Archive for January, 2010


Saturday, January 16th, 2010

Fantastic Journal has an interesting article on Terminal Five and the modern airport:

"The contemporary airport is probably the perfect architectural encapsulation of the strange complexities and iniquities of modern (western) life. They are glossy and expensive playgrounds offering endless diversions that never mask the ennui of actually being there. They are also highly policed, security-obsessed environments where the people in them are both flattered as consumers and treated as potential lunatics at the same time.

Airports are the quintessential contemporary building type, the symbolic target for terrorists and the rallying point for environmentalists. They are the manifestation of our desires and the focus of our fears. Spatially they are highly complex, a warren of labyrinthine corridors, border controls and security tape. Terminal 5 – like Foster’s Stanstead – strives to transcend the reality of endless queues and sock shops, harking back to the grand spaces of Victorian railway sheds, but the grim realities of immigration control always brings such flights of fancy back down to earth… Airplane travel today is a weird echo of 1950’s Service-with-a-Smile faux-luxury combined with the degrading intrusiveness of contemporary security arrangements. It’s hard to equate the optimism of vintage BAOC adverts with the humiliation of thousands of people being forced to take their toothpaste through security in a clear plastic bag."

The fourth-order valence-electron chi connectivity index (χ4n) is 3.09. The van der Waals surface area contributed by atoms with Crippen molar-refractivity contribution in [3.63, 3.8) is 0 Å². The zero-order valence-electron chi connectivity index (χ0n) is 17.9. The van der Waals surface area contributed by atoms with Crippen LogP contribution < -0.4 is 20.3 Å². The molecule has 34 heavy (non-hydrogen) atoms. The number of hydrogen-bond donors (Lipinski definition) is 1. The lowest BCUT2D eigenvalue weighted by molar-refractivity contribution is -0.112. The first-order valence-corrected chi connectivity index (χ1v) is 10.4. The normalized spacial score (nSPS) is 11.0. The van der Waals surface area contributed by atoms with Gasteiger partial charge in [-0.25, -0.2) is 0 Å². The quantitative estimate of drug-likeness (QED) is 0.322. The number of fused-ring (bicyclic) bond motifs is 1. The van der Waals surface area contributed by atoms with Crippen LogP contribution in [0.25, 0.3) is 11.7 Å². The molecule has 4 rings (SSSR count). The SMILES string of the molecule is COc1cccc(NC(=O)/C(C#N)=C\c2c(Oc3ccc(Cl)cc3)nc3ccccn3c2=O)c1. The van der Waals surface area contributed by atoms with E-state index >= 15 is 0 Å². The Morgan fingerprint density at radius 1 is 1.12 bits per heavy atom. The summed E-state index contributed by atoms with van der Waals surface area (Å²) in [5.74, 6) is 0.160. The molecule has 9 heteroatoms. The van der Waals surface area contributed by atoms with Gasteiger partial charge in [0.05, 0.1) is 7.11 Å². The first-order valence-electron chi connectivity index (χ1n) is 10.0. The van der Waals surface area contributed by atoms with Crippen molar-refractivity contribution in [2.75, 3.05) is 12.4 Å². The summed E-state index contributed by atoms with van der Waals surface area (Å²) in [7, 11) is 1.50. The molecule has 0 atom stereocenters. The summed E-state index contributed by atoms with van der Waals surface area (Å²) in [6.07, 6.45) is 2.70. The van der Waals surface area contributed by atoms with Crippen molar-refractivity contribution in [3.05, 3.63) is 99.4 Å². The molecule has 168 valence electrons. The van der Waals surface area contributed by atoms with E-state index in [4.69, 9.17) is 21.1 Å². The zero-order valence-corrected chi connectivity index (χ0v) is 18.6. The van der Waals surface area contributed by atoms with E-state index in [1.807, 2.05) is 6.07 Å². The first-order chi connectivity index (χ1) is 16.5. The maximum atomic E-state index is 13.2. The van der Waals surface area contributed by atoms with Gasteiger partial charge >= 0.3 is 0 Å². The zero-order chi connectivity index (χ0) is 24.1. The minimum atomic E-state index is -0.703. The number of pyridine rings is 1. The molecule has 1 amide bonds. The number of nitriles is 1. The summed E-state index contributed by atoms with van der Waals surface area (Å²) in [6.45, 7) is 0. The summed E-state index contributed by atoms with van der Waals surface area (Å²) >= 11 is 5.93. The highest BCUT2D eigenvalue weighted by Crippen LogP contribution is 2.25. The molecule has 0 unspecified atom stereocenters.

In a lot of respects, I rather liked Terminal Five. Victorians looking at the Crystal Palace or St Pancras Station must have felt the way I did when looking at it. That sort of gleaming futurism is rather uncommon in Britain. With that said, my main recollection of it was the contrast between the gleaming high-tech character of the building and the rather generic anonymity of the building interior; the effect of the contrast is rather bathetic. Terminal Five is in short, the perfect representation of what Marc Auge called the ‘non-place:’

"Auge laments the rise of spaces like airports and freeways and rest areas that are decoupled from the world around them, places that could be anywhere and everywhere, but are actually nowhere. For Auge, these spaces seem to signal the end of borders, of locality, and of the old sense of identity rooted in place and time. The non-places are devoid of relationships and have ‘no room for history unless it has been transformed into an element of spectacle.’"